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June 2004

Do Antihistone Autoantibodies Reflect Disease Activity in Linear Scleroderma?

Arch Dermatol. 2004;140(6):759-760. doi:10.1001/archderm.140.6.759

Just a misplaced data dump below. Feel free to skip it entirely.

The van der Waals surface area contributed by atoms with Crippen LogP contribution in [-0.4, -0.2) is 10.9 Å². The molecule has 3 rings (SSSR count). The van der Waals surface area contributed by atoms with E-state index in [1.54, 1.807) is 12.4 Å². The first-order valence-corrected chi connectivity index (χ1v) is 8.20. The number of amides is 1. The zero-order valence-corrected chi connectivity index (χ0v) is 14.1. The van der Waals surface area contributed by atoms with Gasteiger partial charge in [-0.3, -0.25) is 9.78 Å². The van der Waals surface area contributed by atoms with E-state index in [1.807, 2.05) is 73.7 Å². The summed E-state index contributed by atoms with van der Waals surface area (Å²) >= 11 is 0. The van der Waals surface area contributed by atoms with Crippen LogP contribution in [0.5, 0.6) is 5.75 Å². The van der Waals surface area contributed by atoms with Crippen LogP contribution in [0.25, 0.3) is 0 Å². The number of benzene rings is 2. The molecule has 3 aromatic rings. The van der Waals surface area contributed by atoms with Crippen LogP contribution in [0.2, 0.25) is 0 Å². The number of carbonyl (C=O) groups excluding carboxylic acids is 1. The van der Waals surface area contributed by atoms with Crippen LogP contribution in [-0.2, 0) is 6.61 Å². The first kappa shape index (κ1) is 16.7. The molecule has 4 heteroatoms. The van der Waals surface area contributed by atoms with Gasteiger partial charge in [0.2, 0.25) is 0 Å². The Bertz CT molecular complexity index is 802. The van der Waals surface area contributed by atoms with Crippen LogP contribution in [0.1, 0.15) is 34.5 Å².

Antihistone autoantibodies (AHAs) were studied by Sato et al,1-3 who found a higher prevalence in the generalized forms of localized scleroderma than in the less extensive forms. They suggested that AHAs correlate with the extent of disease. The value of assessing AHAs and their correlation with disease activity longitudinally was not determined. We describe 4 patients with linear scleroderma who had positive AHA titers and who were treated with hydroxychloroquine sulfate. They were followed up longitudinally for as long as 4 years. Clinical response was assessed on a 4-point scale (Figure 1). The clinical end point of treatment was softening of induration and resolution of inflammation with or without postinflammatory hyperpigmentation. The AHA titers were measured as the total IgG concentration (H1, H2, H2B, H3, and H4) with an enzyme-linked immunosorbent assay (Quanta Lite Histone; INOVA Diagnostics Inc, San Diego, Calif).

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